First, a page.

The developed world needs to come to terms with the fact that China is the world’s second largest economy and in some ways soon to become the leading economic force globally. Today China matters more than ever for equity valuations worldwide. In the years after the 2008 global financial crisis, China’s contribution to global GDP growth increased remarkably, making it a key barometer for ‘risk-on, risk-off’ perceptions.
The developed world has to be careful when placing tariffs on Chinese goods that could end up sending the world into a recession. President Donald Trump tried to send a message that the US can keep its pace of growth despite its attack on the Chinese economy. Nonetheless, it wasn’t too long before US companies started to sound the alarm bells in the first few weeks of 2019.
Apple CEO Tim Cook was the first to send a chill through Wall Street and the tech industry by cutting its sales forecasts for the first time since 2002, blaming a sharper than expected economic slowdown in China.
Whether Trump wants to accept it or not, the best days for the US economy are behind us and the EU’s growth forecast is hanging on a thread. The U-turn by both the Federal Reserve and the European Central Bank to remain accommodative confirms this assumption. Being in the late stage of the economic cycle, it is imperative that the developed world does not come up with ways and means which will hinder growth in China.
China is not immune to the negative forces threatening growth in the developed world. In fact, its official goal for economic growth in 2019 was lowered to a range of between six to 6.5 per cent, as policymakers seek to pull off a gradual deceleration while grappling with a trade war with the US.
The Peoples’ Bank of China and the Chinese government are coming up with ways and means to try and keep growth above the six per cent level. China offered wide ranging tax cuts, particularly reductions in value-added taxes, and a signal for monetary support.
China’s emergence has had a positive impact on many sectors, above all on commodity prices. Its rapid growth, high energy per unit of GDP requirements and rapid urbanisation have kept energy prices well supported.
When we look at equity valuations, we realise that, many times, the forecast growth is expected to come from emerging markets. We are interested in companies that are exposed to this growing middle-class spend by Chinese consumers. This growth in middle-income households combined with urbanisation, denser cities and the desire for higher quality products are all driving strong, long-term, sustainable growth.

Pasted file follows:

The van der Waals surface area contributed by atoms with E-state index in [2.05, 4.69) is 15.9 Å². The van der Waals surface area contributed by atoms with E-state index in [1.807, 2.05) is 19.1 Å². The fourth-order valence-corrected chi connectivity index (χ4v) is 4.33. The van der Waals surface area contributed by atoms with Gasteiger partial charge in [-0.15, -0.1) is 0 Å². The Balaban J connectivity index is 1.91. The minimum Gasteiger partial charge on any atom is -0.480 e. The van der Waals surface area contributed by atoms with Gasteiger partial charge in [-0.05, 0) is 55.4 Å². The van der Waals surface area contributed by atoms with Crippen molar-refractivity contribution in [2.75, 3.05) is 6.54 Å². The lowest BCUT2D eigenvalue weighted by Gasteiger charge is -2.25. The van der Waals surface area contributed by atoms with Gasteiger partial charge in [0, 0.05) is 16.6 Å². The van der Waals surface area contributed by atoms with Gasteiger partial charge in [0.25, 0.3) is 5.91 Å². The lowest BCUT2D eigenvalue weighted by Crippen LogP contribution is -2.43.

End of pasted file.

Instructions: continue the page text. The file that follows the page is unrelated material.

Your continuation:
In the energy sector, we have a favourable outlook on companies like Total, Royal Dutch Shell and Enel.
In the beauty sector we recommend L’Oreal. The group recently reported that growth continues to be boosted by Chinese consumers, especially for premium brands. By some estimates 80 per cent of middle-class household growth globally over the next few years will come from Asia, with the bulk of that from China.
Both Kering (owner of Gucci and Saint Laurent) and LVMH (Louis Vuitton) look good. Both fashion companies shrugged off fears about waning demand from the key Chinese market. Chinese consumers are becoming the driving force of economic growth. There are currently over 400 million millennials in China. Since the first were born in the 80s they have seen China’s GDP grow more than 20-fold. They spend a lot more compared with their parents’ generation and we see different spending patterns – they pay more for quality brands.
In eCommerce, we recommend holding to Alibaba equity, which has become one of the world’s biggest internet companies thanks to the growing wealth and online shopping habits of Chinese consumers.
Within the sector of packaged foods industry, there is Danone. The French food producer plans to distribute more health-focused food and beverages in China, in an effort to keep up with changing local lifestyles.
Airbus looks favourable within the transportation sector. China will need over 7,400 new passenger aircraft and freighters from 2018 to 2037, with a total market value of $1,060 billion, according to Airbus’ latest China Market Forecast.It represents more than 19 per cent of total world demand for over 37,400 new aircraft in the next 20 years.
The entertainment sector sees Disney as one of the favourites. Last year, Disney’s CEO Bob Iger opened an expansion to what is proving to be one of Walt Disney Co.’s most successfultheme parks. He said the $5.5 billion Shanghai Disney Resort will keep expanding to satisfy Chinese consumers’ strong and growing demand for high-quality themed entertainment.
Nowadays, China is a major contributor to equity valuations. Our base case scenario is that the US and China will end the trade war and additional policies will be put into place to support growth rather than destroy it. Hopefully, the markets will continue to price in a better economic environment. It is appropriate to conclude with a quote from Alibaba’s Jack Ma, who said: “The US-China trade war is the stupidest thing in the world!”
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